by Mohd Ariff Sabri Aziz
Free Malaysia Today
April 28, 2011
The moment he got wind of Umno KL’s plans to replace him, he swiftly moved to consolidate his grip over Sarawak.
It’s time for the boys on our side to rethink what has happened in Sarawak. A victorious and accordingly emboldened Taib Mahmud is now a cause for more headaches to Prime Minister Najib Tun Razak and Umno.
Let’s replay the behind-the-scene incidents on April 16. On that night, after making sure he already had the numbers, Taib called the house asking family members to get ready.
He warned them that much depended on speed and that there was no time to lose. Taib then called the governor informing the latter to get ready by 10.30pm.
He arrived 15 minutes past 10.30pm and was sworn in as chief minister, even before the people in Kuala Lumpur could savour the win.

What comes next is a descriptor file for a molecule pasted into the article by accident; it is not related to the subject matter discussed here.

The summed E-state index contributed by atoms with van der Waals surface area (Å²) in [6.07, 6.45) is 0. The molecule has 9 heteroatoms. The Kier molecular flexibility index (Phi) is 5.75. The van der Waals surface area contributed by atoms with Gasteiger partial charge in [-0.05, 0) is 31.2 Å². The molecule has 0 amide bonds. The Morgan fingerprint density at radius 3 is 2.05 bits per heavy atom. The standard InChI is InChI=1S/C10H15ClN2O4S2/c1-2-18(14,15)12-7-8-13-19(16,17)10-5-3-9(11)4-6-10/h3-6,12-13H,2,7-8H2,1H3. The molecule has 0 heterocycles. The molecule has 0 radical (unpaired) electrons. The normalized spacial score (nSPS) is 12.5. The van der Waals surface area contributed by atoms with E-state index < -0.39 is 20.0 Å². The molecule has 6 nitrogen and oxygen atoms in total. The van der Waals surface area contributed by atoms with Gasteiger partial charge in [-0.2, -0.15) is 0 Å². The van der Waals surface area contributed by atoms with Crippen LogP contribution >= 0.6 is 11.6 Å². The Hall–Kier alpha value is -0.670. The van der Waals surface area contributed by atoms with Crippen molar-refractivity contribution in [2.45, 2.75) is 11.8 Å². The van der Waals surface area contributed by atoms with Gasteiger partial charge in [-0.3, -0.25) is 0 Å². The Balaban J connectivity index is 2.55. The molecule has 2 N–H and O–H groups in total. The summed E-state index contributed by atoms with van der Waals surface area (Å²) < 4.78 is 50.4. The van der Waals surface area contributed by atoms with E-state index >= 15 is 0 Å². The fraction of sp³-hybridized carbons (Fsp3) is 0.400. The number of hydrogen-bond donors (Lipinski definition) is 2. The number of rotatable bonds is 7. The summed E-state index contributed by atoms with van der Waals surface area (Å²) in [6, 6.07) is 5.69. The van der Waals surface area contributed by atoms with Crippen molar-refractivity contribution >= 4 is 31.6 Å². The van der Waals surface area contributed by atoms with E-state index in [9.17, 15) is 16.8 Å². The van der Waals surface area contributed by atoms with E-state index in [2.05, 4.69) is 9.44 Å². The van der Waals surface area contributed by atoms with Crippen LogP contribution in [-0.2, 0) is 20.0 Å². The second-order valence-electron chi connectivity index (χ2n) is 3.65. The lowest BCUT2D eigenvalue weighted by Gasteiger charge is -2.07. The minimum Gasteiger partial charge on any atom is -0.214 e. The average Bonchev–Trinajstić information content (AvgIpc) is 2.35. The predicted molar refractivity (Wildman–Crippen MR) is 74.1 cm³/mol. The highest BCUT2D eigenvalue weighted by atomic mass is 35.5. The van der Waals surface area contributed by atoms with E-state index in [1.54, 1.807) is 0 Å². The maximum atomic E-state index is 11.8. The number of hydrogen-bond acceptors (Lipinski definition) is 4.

Taib had got wind of rumours that he will be replaced by someone more docile and favourable to Umno.
The man Umno had in mind is said to be deputy Pesaka Bumiputera Bersatu (PBB) president .
Abang Jo is a Sarawakaian Malay and earmarked to be Umno’s man in Sarawak. But he wasn’t the first choice. Umno had discovered Salleh Jafaruddin and much hope was now placed on him.
Najib’s intelligence people had reported that Taib was a much despised person in Sarawak and needed to be replaced lest the “fixed deposit state” vanished.
Najib’s political secretary who had been spending months on end in Sarawak had also returned to Putrajaya with the same prognosis. Taib simply must go, if Barisan Nasional (BN) is to retain its “fixed deposit”.